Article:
The stereotypical persona of John Q. Sportsfan brings to mind the image of the American Everyman; (yes, they are more likely to be male) and indeed, there are no clearly pronounced skews towards race, ethnicity, income or presence of kids, though perhaps there is a slight inclination towards higher levels of education. This demography lends itself nicely to behaviors that are “broadly male,” but what about brands that cater to guys out there who pride themselves on being more “niche?”
That was the question that developed after a brief discussion among a subset of my (male) friends about the America’s Cup that took place the day following ORACLE TEAM USA’s historic comeback. The core questions posed during this conversation were:
- Did anyone follow it? (no)
- Who does follow it? (Has to be the wealthy, right?)
- And if it is the wealthy, is it possible that the America’s Cup is the Blue-Bloodiest of all sporting events?
That third question is what I thought may have some value, particularly to niche marketers of elite products who may not have the budget (or objective) to reach all men via more mainstream sporting events.
The chart above illustrates that news of the regatta was spreading and that some Americans were, in fact, engaged. Searches on “America’s Cup” variations in the final week doubled the previous week’s high. But really, how impressive is the peak in searches during the week ending 9/28? For context, I took a look at all sports websites in Hitwise where household incomes in excess of $150K (the top income bracket available in Hitwise) comprised at least a third of the site’s visitors. The results produced a mix of specific college and professional team websites, independent publishers, fantasy sports/gambling and some direction into what sports drew the interest of the wealthy.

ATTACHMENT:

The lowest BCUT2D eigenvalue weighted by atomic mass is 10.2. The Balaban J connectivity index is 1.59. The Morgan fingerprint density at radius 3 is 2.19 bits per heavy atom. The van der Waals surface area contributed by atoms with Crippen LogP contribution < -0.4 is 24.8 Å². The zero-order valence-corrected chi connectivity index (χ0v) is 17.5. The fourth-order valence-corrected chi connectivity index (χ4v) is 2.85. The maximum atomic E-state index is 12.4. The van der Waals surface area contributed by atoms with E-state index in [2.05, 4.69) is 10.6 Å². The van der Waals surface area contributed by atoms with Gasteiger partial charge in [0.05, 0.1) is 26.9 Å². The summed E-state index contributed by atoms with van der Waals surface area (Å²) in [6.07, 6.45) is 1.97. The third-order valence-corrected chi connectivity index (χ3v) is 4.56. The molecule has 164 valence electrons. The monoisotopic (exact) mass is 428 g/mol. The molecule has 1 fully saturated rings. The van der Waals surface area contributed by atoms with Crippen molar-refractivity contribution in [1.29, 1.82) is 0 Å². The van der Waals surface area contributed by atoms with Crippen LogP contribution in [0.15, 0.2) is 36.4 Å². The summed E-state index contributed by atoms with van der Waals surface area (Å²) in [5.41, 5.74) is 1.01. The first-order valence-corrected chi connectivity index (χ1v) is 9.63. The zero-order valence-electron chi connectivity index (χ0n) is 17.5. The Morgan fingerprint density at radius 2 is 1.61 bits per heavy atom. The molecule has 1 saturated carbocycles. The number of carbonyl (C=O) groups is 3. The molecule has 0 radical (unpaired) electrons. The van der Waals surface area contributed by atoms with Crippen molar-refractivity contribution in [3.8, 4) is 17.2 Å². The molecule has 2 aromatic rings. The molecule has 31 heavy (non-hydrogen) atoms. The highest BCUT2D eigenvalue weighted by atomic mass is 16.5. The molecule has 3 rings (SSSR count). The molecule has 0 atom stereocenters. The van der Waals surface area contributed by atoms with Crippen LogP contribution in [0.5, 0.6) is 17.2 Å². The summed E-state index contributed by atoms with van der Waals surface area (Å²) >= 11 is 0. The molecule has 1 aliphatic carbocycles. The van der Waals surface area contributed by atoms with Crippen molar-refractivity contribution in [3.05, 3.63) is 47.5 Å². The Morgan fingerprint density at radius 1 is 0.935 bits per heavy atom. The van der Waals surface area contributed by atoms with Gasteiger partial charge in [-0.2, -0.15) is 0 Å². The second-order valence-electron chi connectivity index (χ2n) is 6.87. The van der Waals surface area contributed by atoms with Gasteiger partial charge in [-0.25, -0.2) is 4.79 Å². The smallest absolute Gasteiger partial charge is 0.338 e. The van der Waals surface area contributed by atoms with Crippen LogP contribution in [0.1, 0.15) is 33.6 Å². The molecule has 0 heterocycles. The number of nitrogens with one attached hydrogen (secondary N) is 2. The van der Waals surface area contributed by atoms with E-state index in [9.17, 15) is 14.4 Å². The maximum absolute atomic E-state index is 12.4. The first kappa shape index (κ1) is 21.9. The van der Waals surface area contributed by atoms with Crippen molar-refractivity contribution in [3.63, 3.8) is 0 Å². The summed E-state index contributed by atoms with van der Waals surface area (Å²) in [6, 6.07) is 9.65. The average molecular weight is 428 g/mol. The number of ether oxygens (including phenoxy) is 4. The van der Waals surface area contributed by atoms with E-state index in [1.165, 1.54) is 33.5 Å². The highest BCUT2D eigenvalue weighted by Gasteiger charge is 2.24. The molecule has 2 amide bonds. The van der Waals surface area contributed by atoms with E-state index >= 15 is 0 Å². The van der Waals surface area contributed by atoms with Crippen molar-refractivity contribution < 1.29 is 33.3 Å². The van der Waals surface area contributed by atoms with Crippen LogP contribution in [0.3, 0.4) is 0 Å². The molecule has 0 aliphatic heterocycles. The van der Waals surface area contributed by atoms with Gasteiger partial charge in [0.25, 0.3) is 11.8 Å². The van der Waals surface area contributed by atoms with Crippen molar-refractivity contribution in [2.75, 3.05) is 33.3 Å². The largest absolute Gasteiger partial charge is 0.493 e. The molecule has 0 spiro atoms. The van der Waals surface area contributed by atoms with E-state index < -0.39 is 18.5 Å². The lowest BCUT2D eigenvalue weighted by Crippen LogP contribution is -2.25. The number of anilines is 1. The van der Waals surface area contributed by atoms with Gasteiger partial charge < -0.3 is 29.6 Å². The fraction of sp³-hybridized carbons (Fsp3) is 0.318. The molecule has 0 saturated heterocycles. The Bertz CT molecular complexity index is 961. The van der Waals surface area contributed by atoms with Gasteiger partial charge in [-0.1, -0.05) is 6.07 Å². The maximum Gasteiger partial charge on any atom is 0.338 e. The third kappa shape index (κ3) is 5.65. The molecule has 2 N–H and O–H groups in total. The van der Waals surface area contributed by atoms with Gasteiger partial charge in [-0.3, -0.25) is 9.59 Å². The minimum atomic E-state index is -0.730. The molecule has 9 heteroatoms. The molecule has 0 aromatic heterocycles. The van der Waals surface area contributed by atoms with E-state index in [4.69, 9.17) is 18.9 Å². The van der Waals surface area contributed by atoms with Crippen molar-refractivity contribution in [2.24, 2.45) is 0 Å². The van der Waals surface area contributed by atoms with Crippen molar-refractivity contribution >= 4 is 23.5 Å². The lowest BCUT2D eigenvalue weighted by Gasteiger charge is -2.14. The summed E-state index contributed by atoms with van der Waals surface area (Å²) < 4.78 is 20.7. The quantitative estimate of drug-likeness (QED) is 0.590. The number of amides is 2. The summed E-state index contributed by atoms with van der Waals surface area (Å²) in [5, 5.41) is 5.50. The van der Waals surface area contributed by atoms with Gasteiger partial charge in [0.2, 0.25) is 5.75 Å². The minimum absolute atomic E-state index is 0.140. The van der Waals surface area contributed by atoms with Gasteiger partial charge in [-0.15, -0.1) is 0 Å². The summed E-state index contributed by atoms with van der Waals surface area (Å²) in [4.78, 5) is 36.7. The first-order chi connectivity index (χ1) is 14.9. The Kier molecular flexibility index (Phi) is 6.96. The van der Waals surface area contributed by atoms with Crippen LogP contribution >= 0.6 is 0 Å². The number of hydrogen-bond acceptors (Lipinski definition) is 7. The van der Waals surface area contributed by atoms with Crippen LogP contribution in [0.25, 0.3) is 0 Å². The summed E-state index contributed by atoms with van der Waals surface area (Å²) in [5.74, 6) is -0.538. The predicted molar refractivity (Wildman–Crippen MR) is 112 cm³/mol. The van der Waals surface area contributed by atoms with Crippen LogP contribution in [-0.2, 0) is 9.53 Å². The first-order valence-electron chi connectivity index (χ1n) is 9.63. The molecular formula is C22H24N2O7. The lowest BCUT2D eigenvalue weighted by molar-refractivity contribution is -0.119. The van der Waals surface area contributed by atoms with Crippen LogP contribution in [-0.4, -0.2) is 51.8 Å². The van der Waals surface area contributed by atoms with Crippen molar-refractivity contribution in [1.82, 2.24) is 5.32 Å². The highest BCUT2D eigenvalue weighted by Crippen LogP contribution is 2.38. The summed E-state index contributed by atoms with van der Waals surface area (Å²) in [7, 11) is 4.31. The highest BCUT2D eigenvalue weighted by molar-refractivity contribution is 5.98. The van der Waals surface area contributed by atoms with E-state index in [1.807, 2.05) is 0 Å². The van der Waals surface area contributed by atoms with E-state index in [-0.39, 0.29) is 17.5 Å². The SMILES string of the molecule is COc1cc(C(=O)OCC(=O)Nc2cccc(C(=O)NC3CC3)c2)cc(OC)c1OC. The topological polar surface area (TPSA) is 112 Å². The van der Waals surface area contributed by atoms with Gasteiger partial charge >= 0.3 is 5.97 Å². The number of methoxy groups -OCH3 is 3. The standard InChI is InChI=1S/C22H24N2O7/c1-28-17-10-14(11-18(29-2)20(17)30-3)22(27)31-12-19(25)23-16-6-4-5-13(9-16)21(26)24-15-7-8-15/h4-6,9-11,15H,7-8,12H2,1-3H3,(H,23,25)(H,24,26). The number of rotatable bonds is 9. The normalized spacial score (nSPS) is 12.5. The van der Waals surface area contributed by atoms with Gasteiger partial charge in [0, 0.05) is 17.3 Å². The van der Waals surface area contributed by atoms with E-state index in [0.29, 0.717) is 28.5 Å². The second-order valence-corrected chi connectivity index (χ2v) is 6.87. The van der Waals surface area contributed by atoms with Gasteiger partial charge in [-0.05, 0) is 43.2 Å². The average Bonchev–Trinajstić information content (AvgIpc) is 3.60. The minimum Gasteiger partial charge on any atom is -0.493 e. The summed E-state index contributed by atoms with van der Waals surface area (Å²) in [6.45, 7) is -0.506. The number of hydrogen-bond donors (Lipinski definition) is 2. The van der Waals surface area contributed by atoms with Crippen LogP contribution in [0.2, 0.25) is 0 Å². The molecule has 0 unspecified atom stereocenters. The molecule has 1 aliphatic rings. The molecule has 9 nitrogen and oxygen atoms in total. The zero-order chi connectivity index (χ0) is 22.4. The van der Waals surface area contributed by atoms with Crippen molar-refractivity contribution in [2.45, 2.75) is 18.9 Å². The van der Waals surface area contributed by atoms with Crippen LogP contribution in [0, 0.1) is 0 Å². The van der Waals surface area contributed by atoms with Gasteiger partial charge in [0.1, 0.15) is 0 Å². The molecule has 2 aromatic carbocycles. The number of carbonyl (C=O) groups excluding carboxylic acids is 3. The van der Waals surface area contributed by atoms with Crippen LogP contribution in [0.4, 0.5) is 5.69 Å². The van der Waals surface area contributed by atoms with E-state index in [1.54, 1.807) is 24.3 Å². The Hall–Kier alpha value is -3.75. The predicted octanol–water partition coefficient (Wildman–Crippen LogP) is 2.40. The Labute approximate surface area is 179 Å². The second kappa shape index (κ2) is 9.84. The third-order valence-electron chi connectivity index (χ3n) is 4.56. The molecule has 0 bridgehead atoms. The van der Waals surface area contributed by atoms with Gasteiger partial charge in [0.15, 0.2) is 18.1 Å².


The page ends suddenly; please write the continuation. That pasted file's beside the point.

Since the America’s Cup is limited in duration and frequency, I focused this analysis on “events” rather than traditional sports leagues. Tennis, golf and cycling all draw a particularly affluent audience (I included the Kentucky Derby, which has broad appeal, as an Everyman benchmark), so I took a look at some of the websites for a marquee event of each sport, and also at the time of that event. The wider and darker green the bar, the stronger the concentration of $150K+ eyeballs searching, making the Tour de France the champion.
But search activity and site visitation only cover online — what about other media? As it turns out, the wealthiest households tend to contain overly engaged sports fans. Analyzing data from the Simmons National Consumer Study, the chart on the left below illustrates that by volume, $250K+ households over-index the general population on watching (at home) nearly all of the sporting events that rank at the top overall.
The chart on the right shows that, yet again, cycling (Tour de France), tennis (French, Australian Opens) and golf (the Ryder Cup) are the events that set this demographic apart. The top events that were specifically popular among the wealthiest households also included the World Cup, so all ten were international competitions.
These lucrative consumers are not just watching events in their homes, however. They are also outside participating in them. So if your company is considering a sponsorship of an amateur event or some guerilla out-of-home advertising tactic, know that the $250K+ consumer is nothing if not consistent.
One quarter of this segment indicated they played golf or cycled in the past year, well above the general population. But when sorted on index, the top activity unique to them was, in fact, sailing. Also of note is the abundance of snow-based activities. The summer sailing season is drawing to a close, so as we head into the winter months, consider leveraging the alpine regions of the country to get your brand in front of these valuable consumers.
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